Because teens do act impulsively, having the freedom to do essentially whatever they want may create problematic situations for the kids taking advantage of an open campus lunch. Those who are above the age of 18 could use this time as an opportunity to purchase cigarettes and smoke. Alcohol consumption could become part of the daily routine for some students. Taking illegal drugs is another possibility. Although a vast majority of students use this time to find something they want to eat, there are always a few in that group who will use their free period to cause trouble in some way.
6. It costs more to eat off-campus than it does to have a school lunch.
Parents are going to spend significantly more on lunch costs if their students take advantage of an open campus policy every day. Unless a student goes to their local grocery store to purchase items that they can craft into a meal personally, the average person will spend almost double buying something away from the school compared to the cost of eating what is available in the school cafeteria. That $1,700 for a family with three teens would quickly balloon into approximately $4,000 per year if each student had lunch at a local restaurant or quick-service destination during the day.
7. It may cause some students to bring back food items that become a distraction in the classroom.
When students have their lunch in the school cafeteria, then they are generally not permitted to take food items to their next class. Medical issues may create an exception to this rule, but in-class snacks are usually prohibited. Although this rule also applies to food items that are brought back from an off-campus meal, it would be illogical to assume that students do not carry items with them throughout the day in case they get hungry. Fast food items have addictive qualities to them, which even includes their smell. Students may find themselves distracted by these off-campus items, eventually creating a negative impact on their learning process.
8. It creates a safety risk for the school campus.
When students are permitted to leave their school because of an open campus lunch policy, the freedom that they are given works in both directions. If a teen experienced bullying during the morning sessions or felt like they were threatened, then they could use this opportunity to go home to grab a weapon that they could bring back after the end of the lunch hour. Even with security screening procedures in place, it is possible for these items to be missed. The student could then act impulsively to hurt themselves or someone else.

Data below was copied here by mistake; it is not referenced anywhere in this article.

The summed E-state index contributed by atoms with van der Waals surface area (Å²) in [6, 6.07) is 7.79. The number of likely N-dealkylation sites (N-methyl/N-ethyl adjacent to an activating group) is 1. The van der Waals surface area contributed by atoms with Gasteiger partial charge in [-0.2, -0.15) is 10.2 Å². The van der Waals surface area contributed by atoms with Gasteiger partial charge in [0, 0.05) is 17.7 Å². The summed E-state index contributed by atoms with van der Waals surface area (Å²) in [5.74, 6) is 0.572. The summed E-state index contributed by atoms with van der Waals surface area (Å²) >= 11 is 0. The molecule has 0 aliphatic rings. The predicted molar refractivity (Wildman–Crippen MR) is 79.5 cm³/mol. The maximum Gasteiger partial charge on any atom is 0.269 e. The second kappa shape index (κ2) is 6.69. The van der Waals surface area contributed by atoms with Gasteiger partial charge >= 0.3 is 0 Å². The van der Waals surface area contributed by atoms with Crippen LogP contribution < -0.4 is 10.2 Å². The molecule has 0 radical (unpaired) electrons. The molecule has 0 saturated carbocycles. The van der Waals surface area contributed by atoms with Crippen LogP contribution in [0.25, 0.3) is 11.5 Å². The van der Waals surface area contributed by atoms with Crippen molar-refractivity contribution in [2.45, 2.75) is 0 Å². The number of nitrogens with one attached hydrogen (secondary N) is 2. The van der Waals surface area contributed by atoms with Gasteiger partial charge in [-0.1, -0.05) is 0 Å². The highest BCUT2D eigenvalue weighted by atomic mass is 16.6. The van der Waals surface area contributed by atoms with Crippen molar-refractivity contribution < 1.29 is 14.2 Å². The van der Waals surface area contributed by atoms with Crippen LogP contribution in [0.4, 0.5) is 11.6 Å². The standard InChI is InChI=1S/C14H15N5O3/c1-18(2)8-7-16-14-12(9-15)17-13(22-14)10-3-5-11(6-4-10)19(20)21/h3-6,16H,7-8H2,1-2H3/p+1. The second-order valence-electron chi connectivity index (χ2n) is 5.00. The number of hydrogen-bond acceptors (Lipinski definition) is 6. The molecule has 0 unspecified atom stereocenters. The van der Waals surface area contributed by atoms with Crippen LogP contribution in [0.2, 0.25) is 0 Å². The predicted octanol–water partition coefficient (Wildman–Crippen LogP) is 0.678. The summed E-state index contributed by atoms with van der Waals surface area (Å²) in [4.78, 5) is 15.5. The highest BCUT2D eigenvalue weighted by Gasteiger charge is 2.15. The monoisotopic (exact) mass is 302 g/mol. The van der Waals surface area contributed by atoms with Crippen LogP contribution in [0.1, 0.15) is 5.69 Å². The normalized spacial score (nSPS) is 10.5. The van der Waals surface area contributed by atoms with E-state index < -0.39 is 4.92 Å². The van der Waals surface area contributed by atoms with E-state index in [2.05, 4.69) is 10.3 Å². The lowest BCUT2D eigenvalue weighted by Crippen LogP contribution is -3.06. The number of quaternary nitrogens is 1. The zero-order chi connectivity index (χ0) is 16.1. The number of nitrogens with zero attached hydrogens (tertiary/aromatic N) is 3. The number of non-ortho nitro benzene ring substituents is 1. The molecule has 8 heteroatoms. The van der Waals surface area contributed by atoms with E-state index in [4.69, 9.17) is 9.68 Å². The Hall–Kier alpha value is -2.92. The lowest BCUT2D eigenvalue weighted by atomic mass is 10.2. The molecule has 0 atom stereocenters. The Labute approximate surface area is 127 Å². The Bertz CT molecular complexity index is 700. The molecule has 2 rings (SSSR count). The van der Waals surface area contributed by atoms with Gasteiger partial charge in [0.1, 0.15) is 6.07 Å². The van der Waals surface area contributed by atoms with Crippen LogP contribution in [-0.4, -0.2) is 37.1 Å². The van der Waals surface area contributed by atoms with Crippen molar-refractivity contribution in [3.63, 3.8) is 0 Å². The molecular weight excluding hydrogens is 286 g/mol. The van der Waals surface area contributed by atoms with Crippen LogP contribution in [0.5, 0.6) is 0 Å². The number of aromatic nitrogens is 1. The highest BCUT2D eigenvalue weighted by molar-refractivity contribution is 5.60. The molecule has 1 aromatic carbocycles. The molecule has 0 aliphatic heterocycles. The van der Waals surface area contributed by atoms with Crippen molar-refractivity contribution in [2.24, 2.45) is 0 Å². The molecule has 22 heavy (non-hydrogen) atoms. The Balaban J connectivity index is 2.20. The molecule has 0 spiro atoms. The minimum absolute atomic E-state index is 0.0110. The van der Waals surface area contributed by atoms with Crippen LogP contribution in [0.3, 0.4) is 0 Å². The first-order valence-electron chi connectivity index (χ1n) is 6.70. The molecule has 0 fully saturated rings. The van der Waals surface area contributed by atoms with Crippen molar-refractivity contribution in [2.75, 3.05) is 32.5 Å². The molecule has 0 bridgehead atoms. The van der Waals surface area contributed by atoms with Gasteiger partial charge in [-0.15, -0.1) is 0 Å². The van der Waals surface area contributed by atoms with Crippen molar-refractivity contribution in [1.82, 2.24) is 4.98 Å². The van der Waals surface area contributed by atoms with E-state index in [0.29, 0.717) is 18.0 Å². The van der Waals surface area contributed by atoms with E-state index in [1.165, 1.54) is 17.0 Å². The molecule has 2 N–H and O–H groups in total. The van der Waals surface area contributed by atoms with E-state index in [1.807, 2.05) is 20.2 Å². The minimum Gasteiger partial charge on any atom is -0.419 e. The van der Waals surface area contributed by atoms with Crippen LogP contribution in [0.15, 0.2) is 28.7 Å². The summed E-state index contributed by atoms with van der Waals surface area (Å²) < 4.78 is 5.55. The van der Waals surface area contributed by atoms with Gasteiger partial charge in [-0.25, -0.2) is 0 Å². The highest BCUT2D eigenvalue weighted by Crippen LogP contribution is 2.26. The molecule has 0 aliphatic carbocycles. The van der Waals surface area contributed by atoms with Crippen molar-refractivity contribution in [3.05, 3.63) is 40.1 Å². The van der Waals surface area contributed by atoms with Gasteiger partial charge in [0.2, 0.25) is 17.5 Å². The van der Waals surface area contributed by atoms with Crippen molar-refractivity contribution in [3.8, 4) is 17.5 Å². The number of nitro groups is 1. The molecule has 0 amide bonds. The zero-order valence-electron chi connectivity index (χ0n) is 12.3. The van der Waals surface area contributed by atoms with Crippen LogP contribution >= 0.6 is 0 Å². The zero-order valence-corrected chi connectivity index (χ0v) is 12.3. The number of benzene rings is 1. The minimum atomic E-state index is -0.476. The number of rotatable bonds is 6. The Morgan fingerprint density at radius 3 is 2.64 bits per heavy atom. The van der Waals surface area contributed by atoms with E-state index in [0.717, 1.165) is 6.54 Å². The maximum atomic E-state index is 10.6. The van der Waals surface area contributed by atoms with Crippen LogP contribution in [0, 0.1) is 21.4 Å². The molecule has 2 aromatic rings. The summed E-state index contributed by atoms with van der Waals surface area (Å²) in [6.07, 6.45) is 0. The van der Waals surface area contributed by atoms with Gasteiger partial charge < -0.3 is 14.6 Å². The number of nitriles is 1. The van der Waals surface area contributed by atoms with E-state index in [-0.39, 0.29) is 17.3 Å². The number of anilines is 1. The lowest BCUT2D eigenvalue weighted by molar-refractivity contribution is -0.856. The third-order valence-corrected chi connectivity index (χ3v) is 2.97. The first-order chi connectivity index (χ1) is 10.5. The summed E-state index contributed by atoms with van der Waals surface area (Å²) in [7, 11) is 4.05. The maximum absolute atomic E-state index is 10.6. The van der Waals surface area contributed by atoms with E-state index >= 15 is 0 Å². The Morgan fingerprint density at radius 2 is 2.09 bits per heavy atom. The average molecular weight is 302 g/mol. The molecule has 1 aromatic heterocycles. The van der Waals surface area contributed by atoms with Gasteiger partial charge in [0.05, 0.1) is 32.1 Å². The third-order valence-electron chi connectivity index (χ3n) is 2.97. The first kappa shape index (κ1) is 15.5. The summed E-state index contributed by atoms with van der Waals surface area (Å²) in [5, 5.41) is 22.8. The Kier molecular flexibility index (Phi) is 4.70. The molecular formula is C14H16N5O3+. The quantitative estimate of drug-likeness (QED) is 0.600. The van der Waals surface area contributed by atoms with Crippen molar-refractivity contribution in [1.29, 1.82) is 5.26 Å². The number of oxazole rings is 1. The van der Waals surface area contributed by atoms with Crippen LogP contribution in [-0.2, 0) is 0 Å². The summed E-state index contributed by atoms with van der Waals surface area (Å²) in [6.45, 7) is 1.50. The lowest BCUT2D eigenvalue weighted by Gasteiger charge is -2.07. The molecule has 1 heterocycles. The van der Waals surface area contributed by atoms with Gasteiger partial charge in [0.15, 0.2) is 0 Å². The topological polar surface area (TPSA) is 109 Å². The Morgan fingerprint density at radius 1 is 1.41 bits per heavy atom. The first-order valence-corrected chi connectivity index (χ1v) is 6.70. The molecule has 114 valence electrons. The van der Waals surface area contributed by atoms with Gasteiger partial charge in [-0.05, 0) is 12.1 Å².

A Final Thought About Open Campus Lunch Policies
More than half of the children in the United States who are in school today are on track to be classified as medically obese by the time they reach the age of 35. Sugary drinks at school could be contributing to this potential epidemic. A single carton of flavored mil will add up to 4 teaspoons of sugar to the daily diet of a child.
Agriculture Secretary Sonny Perdue argued in late 2018 that providing nutritious lunches in school was a needless cost. “It doesn’t do any good to serve nutritious meals if they wind up in the trash can,” he said in November on a post on the USDA website.
The reality of school lunches is that they may not meet the specific health needs of some students. There are times when teens could make better, more nutritious choices outside of the cafeteria. Even if they only bring a sack lunch that they eat somewhere off-campus, the benefits of this policy can come to light.
The pros and cons of an open campus lunch attempt to balance the benefits of personal freedom and time management responsibilities with the need for continued oversight. Some students will definitely benefit from this policy, while it could also be detrimental to others. That is why each district, along with each set of school administrators, are often given the task of deciding what they think is best for their students. If there are restrictions involved that allow the most mature teens to enjoy this privilege, it generally works out well for all of the parties involved.
Crystal Ayres has served as our editor-in-chief for the last five years. She is a proud veteran, wife and mother. The goal of ConnectUs is to publish compelling content that addresses some of the biggest issues the world faces. If you would like to reach out to contact Crystal, then go here to send her a message.